PG-13for thematic elements, disturbing images, violence, brief sexuality, nudity and smoking
Few acts have carved as distinctive a niche in modern musical history as Confederate Railroad. With their high-energy combination of honky-tonk rockers, sensitive ballads, and offbeat humor, they have created a unique identity that has brought them chart success, multi-platinum sales, and continued popularity as a road band. Versatility, likeability, and a willingness to stretch boundaries are all part of the mix, but if there is a formula, not even they can put their finger on it.
"I don't think I have any more of a clue now than I did when we started," laughs founder/frontman Danny Shirley. "I know that if you start thinking, 'Is radio going to like this"' or 'Is this going to offend anybody?' that it really waters things down, so I don't try to second-guess anybody. What I do is look for songs I like--that seems to work best."
Nearly five million albums later, there is no doubt that it works. Songs like "Queen Of Memphis," "Trashy Women," "Jesus And Mama," and "Daddy Never Was The Cadillac Kind" became major hits and established Confederate Railroad as a key part of country music's landscape during the genre's expansion of the '90s. The accolades kicked off with the Academy of Country Music's Best New Group award in 1993 and have included a Grammy nomination, and a host of nominations from the Country Music Association and the British Country Music Foundation.
For guys who started as a Georgia bar band, it was the stuff of dreams. "I remember saying when we got our first platinum album," says Shirley, "'At this point, our success has pretty much surpassed our talent, and from this point on, everything else is just icing on the cake.'" The latest swirl of icing is the band's new Audium Records CD, Unleashed, a microcosm of everything Shirley and company do best. There is sensitivity, hard-driving honky-tonk, and a generous dose of pure fun, not to mention good-natured new assaults on decorum and political correctness. The rollicking "I'm Diggin' It," as well as "White Trash With Money" and "That 'R' Word" have attitude to spare, and show that time has not dulled the edge of the band's skewed and witty worldview. Likewise, "That's What Brothers Do," "Wasted Time," and "Between The Rainbows And The Rain" show the band's flip side, its ability to capture life's poignant and tender moments. "Body Like A Temple," a duet with country legend and longtime friend George Jones, brims with honky-tonk fire, and "Still One Outlaw Left," finds the band and David Allan Coe, who share a great deal of road history, teaming up for the first time on record. "Borrowed Time" show's the band's way with a pure Southern rocker, and "Thick As Thieves" celebrates the camaraderie that has marked CRR's long road history.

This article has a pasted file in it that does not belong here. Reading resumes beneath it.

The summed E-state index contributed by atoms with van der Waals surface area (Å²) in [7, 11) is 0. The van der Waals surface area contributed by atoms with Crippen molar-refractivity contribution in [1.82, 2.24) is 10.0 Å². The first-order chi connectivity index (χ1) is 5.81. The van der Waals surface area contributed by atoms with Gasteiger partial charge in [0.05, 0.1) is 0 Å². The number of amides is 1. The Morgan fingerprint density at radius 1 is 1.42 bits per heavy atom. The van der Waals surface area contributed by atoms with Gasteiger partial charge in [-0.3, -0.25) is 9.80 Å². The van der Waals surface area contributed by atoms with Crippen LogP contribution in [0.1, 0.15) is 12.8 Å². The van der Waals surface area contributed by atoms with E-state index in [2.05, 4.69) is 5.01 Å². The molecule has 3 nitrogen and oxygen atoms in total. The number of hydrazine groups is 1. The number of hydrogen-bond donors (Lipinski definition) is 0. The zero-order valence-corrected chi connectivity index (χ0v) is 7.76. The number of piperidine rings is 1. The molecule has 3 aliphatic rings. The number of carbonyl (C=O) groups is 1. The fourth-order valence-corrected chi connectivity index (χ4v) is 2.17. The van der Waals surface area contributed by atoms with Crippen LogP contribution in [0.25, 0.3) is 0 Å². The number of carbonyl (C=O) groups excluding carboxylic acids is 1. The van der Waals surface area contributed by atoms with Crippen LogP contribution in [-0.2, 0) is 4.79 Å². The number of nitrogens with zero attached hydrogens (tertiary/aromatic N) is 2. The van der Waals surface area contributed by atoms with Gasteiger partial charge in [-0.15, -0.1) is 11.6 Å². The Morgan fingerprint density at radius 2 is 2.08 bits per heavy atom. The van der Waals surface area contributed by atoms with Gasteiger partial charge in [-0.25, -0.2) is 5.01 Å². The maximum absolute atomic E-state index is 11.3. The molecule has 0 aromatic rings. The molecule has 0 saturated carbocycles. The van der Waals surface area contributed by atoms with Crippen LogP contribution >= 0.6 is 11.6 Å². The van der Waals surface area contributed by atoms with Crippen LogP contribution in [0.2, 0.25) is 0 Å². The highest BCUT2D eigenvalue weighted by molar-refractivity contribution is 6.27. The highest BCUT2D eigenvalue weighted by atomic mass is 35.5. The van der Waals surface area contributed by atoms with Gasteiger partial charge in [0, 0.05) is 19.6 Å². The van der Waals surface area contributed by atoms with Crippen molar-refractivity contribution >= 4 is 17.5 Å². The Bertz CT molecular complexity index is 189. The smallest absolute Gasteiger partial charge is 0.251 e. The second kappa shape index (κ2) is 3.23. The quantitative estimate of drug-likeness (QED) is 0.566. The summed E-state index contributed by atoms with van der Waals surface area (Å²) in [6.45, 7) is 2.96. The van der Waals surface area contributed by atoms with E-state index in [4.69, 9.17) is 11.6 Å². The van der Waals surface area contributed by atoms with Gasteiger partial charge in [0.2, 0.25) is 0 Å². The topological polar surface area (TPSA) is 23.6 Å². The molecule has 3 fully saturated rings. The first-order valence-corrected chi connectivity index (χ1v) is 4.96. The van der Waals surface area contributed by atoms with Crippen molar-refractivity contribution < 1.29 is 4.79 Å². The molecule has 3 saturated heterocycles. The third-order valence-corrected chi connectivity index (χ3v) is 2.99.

Jones and Coe continue a CRR tradition involving guest artists. Steve Earle and Charlie Daniels are among those who have sung on the band's earlier projects, and this time, songwriters have joined the chorus. Bob DiPiero and Craig Wiseman sing backup on their "Diggin' It," Anthony Smith on his "What Brothers Do," and newly signed Mercury Records artist James Allen Otto on "Borrowed Time."
This album also showcases Shirley's writing skills. He is a co-writer on "White Trash With Money" and "Wasted Time," both based on real-life events. Confederate Railroad's current line-up includes, along with vocalist/guitarist Shirley, Mark DuFresne on drums, Wayne Secrest on bass, Gates Nichols on steel guitar and vocals, Jimmy Dormire on lead guitar, and Cody McCarver on keyboards and vocals. The quintet's love of the give-and-take of live performance is such that they still perform a hundred dates a year, and their legions of fans are as appreciative as ever.
"There's nothing profound about this," says Shirley. "We've been playing music in one form or another for 20 years, and we still enjoy it. One reason is that we do material we like. We do what we want the way we want, regardless of the consequences." It is a strategy they have employed since the band's early days in the 1980s. Then, Shirley and his cohorts were splitting their time between a regular stint as house band at Miss Kitty's in Marietta, Georgia, and roadwork backing up David Allan Coe and Johnny Paycheck. The strategy, while effective in the long run, was not a quick ticket to the top. "I knew eventually we'd get a label deal and a real shot at it," says Shirley, "but we had a rougher image than what was the going thing then. When other club acts around us--people we were often out-drawing--began getting deals, I questioned myself for a time. 'Do I need starched Wranglers and western shirts? Should we try to be a little more mainstream and play the game?' We made a decision back then that we would be ourselves."